Writing poems yourself is also a good thing to do, provided you exercise decent restraint about inflicting them on others. Even just making up a few lines of silly jingly parody and working out why they sound wrong can really help you to make sense of what the poet is doing.
Jennifer- glad you’re enjoying that collection
I want one that features classic as well as modern poetry and is basically the structure of Break, Blow, Burn -- a brief introduction to the poet/poem, a reading of the poem, then a discussion or analysis of it. So far, the few I've tried are just reading of poems.
What the internet recommends
Hmmm, maybe want I want is a Great Courses on poetry.....
>32 ELiz_M: Ian McMillan’s “The Verb” can be very good. It’s not always about poetry, but when he’s talking to a poet he asks very penetrating questions. I’ve just been listening to the very interesting extended reading/interview he did with Douglas Dunn.
The mists rise over
The still pools of Asuka.
Memory does not
Pass away so easily.
As mentioned above, On Being often has poets as guests, reading their work and talking about it and their own history.
Minority poets, queer poets, immigrant poets, refugee poets—a younger generation of outsiders in America has found itself on the inside, winning prizes and acclaim with ambitious debuts. Exploring and exploding identity in new ways, these voices are also—of all things—drawing crowds.
I'll post a link when it gets posted online. I haven't had time to read it yet.
BTW, here in the states there has been an adorable reprint of Carol Ann Duffy's first collection as UK Poet Laureate, The Bees. It's a good choice if you wish to try a single poet collection (of a living poet).
How Poetry Came to Matter Again.
PM me if interested.
(looking forward to more of this - but that article title puts me off, it's probably a great article, but did it ever not matter?)
It's something Dutch towns do quite a lot of these days, but I don't really have a feel for how common it is elsewhere (I don't remember coming across any notable examples in the UK, for instance, but I have seen a few in Germany). You commission a poet to write something about a specific place (or take an existing poem), and an artist or craftsman to come up with an interesting way of inserting the poem into the landscape.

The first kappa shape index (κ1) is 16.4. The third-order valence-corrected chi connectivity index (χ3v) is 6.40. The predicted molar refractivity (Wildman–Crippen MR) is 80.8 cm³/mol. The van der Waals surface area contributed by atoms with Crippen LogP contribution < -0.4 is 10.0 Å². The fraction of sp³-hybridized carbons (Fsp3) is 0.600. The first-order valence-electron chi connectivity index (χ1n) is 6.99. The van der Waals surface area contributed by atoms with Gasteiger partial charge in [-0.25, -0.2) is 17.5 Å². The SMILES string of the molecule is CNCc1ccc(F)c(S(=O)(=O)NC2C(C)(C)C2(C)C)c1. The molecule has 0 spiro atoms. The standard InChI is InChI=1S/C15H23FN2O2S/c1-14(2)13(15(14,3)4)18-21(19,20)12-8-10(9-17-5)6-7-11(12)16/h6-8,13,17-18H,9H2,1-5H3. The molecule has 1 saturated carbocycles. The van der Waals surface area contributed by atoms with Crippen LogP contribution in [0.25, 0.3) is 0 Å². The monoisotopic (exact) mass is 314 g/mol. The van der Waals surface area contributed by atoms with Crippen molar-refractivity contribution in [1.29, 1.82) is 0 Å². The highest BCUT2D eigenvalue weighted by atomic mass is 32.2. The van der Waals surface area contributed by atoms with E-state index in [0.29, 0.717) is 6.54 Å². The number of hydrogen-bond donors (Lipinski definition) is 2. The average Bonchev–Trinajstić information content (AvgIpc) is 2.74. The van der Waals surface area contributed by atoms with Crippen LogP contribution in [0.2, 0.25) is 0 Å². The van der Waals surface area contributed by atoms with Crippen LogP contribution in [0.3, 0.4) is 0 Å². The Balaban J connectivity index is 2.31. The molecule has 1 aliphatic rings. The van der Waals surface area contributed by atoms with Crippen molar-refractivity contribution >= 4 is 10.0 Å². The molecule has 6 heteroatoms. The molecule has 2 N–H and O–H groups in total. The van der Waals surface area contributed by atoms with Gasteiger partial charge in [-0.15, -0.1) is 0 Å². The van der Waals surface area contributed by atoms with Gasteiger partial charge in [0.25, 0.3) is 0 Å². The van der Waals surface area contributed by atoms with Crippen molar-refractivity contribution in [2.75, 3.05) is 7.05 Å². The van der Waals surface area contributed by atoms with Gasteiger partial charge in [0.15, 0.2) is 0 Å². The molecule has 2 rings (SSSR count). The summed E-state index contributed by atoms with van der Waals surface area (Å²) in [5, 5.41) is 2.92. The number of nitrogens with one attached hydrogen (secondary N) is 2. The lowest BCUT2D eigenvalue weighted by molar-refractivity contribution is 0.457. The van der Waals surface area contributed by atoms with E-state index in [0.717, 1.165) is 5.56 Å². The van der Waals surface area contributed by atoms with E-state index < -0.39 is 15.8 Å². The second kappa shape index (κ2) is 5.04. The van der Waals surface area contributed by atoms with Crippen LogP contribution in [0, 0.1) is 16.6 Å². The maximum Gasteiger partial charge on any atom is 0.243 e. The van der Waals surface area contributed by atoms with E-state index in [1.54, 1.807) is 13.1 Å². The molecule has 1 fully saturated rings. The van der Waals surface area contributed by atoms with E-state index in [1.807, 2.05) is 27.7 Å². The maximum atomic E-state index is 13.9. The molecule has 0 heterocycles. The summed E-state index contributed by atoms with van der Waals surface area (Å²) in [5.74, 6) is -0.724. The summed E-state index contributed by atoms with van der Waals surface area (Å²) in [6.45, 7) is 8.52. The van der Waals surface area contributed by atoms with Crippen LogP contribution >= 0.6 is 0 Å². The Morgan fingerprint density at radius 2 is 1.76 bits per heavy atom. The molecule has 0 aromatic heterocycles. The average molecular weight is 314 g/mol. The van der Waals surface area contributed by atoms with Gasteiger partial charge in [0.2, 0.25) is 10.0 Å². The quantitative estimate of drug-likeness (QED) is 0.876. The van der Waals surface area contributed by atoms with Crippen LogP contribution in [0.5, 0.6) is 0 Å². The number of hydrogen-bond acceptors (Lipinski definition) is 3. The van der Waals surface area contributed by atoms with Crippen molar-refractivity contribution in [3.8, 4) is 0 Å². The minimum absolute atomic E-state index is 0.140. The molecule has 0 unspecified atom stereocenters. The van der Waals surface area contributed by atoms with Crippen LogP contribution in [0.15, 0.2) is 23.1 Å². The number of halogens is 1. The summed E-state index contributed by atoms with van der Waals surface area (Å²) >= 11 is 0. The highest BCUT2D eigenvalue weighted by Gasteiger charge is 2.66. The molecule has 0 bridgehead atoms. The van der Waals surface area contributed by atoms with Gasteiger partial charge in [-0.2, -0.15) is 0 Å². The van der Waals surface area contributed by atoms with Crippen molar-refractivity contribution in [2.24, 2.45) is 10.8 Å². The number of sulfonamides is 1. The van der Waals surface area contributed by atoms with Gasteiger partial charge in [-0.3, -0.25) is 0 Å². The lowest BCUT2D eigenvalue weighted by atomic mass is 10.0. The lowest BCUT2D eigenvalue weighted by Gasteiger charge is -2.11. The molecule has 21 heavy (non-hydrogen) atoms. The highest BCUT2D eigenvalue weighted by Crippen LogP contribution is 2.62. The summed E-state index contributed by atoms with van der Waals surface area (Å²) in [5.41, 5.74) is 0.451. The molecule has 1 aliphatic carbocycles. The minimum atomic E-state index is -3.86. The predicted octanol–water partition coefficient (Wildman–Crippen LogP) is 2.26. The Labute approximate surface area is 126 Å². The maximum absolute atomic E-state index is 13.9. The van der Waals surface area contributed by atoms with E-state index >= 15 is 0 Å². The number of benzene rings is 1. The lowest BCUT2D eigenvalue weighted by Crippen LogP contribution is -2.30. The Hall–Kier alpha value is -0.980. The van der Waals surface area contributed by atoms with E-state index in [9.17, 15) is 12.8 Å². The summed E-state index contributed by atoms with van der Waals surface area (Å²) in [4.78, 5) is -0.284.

A few examples of different ways of doing this that I've seen:
Leiden - most people who've visited the Netherlands (and all who were at the LT get-together with Darryl a couple of years ago) will have seen the billboard-size poems by great poets from around the world painted on blank gable walls around the centre of the university city.
Maassluis - "the longest poem in the Netherlands" is an acrostic presented to walkers and cyclists a line at a time over a distance of 600m along the bank of the river. In keeping with the shipbuilding heritage of the town, the lines are plasma-cut into rusty steel plates. https://www.maassluis.nl/over-maassluis/nieuwsberichten_42951/item/informatiepal...
Rural Limburg - in my walks I've come across many examples of poems left at strategic points in the countryside. Sometimes neatly engraved into stainless steel (as in the example below from Swier, near Nuth); sometimes carved in stone; sometimes chiseled into split logs and obviously meant to rot away and disappear after a few years.
I also thought of Simon Armitage's words inscribed on rocks on a walk in Yorkshire - https://www.examiner.co.uk/news/west-yorkshire-news/its-world-simon-armitage-poe...
Here, Bullet by Brian Turner
Ballistics by Billy Collins
Sonnets of the Cross (a limited chapbook edition) by Joseph Bathanti
Singing a Tree into Dance by Jaki Shelton Green
Breath of the Song by Jaki Shelton Green
I also like Robert Morgan's poetry, but do not have any collections by him. There are some poems (with audio) on his website http://www.robert-morgan.com/poems
>36 avaland: I have a self-made book of all the poems I cut out of my The Atlantic and Poets & Writers magazines. Have found some real gems in there, but also some that don't necessarily resonate with me.
Instructions to Vampires
Kareen Fleur Adcock (b. 1934/02/10 in Papakura, North Island, New Zealand)
Fleur Adcock, from Poems: 1960—2000 (2000)
I would not have you drain
with your sodden lips the flesh that has fed mine,
and leech his bubbling blood to a decline:
not that pain;
nor visit on his mind
that other desiccation, where the wit
shrivels: so to be humbled in not fit
for his kind.
But use acid or flame,
secretly, to brand or cauterise;
and on the soft globes of his mortal eyes
etch my name.
LT informed me today is Samuel Menashe's anniversary, a man careful with words. I found this Bloodaxe tribute - and recommend the video (if it works for you) http://bloodaxeblogs.blogspot.com/2011/08/samuel-menashe-1925-2011.html
I should have said I liked this for is honesty and how it points the way to poetry, I quite liked that poem on youtube too.
I've noticed LT tell me today would have been Rimbaud's birthday - not that he'd have been sentimental, probably. But since I noticed:
I like this translation as it ends with 'light' (I know the French is 'jour').
but back to time - I noticed it is Dylan Thomas' birthday:
Edit - and Sylvia Plath too, but I can't find any links to poems of hers I feel like sharing that look legit. I'd suggest 'The Moon and the Yew Tree' right now.
but I'll stop posting these birthdays now I think.